There are several windows for both SQE1 and SQE2, each with different deadlines and results days, as determined by the Solicitors Regulation Authority (SRA). The exams are the same for law graduates and non-law graduates.
The SQE1 is sat across two different days, with two Functioning Legal Knowledge exams, commonly referred to as FLK1 and FLK2. The SQE2 consists of an oral and written exam, which are assessed on separate dates.
There are limited places across all assessments, so make sure to note when registration opens so that you can register for your chosen dates. However, the Solicitors Regulation Authority (SRA) does note that dates may be added to meet demand if there is a considerable discrepancy.
If you are taking a prep course, it’s important to make sure you have planned for a date that works with the course you’ve chosen. Many places that offer SQE prep courses will support you with booking your tests, and may have ‘bulk booked’, which is an option exclusively available to training providers.
If you are studying independently, you should plan in advance how long it will take you to prepare for each test, including when you might like to undertake your Qualifying Work Experience (QWE).
There is no requirement to have undertaken QWE before sitting an SQE assessment.
The SRA requires that you take the Functioning Legal Knowledge exams (FLK1 and FKL2) in the same assessment window. Each window is detailed below.
FLK1: 21 July 2022
FLK2: 25 July 2022
Assessment results date: 5 October 2022
FLK: 26 January 2023
FLK2: 30 January 2023
Registration opens: 10am, 22 September 2022
Registration deadline: 5pm, 19 December 2022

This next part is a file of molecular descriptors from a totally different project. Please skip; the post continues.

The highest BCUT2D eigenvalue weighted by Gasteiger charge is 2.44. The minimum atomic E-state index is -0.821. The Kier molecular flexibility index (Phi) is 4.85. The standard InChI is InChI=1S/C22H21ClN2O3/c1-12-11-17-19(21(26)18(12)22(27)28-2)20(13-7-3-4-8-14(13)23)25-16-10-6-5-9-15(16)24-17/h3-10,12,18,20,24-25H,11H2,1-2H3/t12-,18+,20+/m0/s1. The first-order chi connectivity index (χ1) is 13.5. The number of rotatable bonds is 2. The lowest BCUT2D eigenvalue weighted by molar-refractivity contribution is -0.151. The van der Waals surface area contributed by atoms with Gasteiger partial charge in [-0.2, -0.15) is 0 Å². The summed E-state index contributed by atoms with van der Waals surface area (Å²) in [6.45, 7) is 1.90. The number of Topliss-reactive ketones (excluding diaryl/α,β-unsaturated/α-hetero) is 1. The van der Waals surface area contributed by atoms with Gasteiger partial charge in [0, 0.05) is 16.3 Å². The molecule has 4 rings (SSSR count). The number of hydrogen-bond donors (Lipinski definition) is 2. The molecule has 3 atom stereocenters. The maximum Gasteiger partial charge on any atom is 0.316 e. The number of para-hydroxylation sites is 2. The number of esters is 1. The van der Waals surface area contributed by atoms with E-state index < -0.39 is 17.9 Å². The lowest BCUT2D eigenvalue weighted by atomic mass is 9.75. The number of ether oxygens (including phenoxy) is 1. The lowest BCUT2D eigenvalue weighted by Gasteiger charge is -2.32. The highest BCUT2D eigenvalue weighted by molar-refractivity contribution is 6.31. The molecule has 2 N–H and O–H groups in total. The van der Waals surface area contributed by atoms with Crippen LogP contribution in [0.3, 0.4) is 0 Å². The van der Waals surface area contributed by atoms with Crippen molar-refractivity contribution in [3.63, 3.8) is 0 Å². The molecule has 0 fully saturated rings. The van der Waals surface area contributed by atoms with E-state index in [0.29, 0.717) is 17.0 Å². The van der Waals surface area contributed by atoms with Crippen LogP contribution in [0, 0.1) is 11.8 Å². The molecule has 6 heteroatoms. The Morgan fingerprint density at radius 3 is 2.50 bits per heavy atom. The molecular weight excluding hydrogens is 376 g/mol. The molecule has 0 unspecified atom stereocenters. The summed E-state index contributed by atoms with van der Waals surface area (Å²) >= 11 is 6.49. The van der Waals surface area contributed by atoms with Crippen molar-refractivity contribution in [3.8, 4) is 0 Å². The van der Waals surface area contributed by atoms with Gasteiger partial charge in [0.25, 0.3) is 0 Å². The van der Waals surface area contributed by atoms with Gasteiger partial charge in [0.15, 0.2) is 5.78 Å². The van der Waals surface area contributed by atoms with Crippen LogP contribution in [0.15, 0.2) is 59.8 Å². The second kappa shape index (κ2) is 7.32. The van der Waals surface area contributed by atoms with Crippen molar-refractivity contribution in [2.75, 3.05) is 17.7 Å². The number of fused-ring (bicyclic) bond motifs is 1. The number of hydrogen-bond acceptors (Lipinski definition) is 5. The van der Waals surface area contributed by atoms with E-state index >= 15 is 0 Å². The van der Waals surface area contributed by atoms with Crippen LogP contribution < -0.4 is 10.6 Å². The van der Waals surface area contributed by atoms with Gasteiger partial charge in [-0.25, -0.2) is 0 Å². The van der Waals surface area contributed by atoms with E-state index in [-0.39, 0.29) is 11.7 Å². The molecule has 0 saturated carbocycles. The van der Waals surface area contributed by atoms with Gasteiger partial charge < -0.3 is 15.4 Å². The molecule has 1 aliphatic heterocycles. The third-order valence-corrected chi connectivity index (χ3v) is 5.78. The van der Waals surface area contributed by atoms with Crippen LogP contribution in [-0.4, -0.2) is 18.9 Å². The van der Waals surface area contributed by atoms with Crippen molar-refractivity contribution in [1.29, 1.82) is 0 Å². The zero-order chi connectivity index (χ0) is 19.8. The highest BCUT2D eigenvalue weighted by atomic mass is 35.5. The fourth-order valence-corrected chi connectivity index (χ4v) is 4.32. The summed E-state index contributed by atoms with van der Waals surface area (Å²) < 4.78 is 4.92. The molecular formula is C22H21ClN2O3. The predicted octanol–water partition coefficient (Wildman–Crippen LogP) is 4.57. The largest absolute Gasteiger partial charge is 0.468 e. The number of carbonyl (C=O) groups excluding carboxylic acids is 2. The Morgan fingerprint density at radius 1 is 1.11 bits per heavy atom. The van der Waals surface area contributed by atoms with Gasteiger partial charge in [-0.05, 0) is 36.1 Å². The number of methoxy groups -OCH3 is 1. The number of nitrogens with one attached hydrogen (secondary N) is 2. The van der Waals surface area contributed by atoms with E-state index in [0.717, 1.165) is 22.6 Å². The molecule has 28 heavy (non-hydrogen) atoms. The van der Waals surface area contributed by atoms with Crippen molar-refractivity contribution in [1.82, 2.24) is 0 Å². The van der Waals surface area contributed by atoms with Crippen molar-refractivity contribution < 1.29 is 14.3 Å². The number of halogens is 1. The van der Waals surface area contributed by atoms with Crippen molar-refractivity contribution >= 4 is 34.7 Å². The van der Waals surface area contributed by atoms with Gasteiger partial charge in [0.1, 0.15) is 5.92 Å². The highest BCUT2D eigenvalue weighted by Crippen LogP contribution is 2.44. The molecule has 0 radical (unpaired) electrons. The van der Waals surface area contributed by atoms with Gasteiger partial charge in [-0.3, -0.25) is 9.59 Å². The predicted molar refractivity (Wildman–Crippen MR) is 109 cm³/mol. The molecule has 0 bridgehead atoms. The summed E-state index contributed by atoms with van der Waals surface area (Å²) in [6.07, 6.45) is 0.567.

Assessment results date: 14 March 2023
FLK1: 20 July 2023
FLK2: 24 July 2023
Oral (First sitting): 24-25 October 2022
Locations: London (Highbury and Islington), London (Euston), Manchester and Cardiff
Oral (Second sitting): 26-27 October 2022
Locations: London (Highbury and Islington) and Manchester
Oral (Third sitting): 31 October-1 November 2022
Locations: London (Highbury and Islington) and London (Euston)
Written Exam: 7-9 November 2022
Registration opens: 10am, 20 June 2022
Registration deadline: 5pm, 19 September 2022
Assessment results date: 28 February 2023
Oral (First sitting): 25-26 April 2023
Locations: London (Highbury and Islington), Cardiff
Oral (Second sitting): 27-28 April 2023
Locations: London (Highbury and Islington), London (Euston), Cardiff
Oral (Third sitting): 2-3 May 2023
Locations: London (Highbury and Islington), London (Euston), Manchester
Oral (Fourth sitting): 4-5 May 2023
Locations: London (Highbury and Islington), London (Euston), Manchester
Dates: 8-10 May 2023
Locations: Pearson VUE locations
If you have opted for one of the SQE preparation courses via a training provider, it may be that they have a bulk booking in place for candidates undertaking their course. Alternatively, they may give you a prepaid voucher that you can use to pay for the booking and you will be expected to make the booking yourself.
For apprentices who are taking the exams as part of their solicitor apprenticeship, your employer should have already registered your name and Unique Learner Number with the SRA. You will still need to create an SQE account and register via the SRA and let your employer know you have done so.
For those who don’t have a training provider booking on their behalf, you will need to register for an SQE account in order to book your assessments online. You won’t be able to book SQE2 until you have passed SQE1.
After booking and paying for your test, you should await the confirmation email outlining your booking.
Before booking your test, you’ll need to ensure you have requested any reasonable adjustments and confirmed any exemptions.
Qualified lawyers can seek exemptions from certain parts of the SQE, with the SRA detailing the exemptions available depending on your qualification or jurisdiction of qualifications.
You will need to apply to the SRA through your account to request an exemption and you should wait until the approval for the exemption shows in your account before booking any assessments.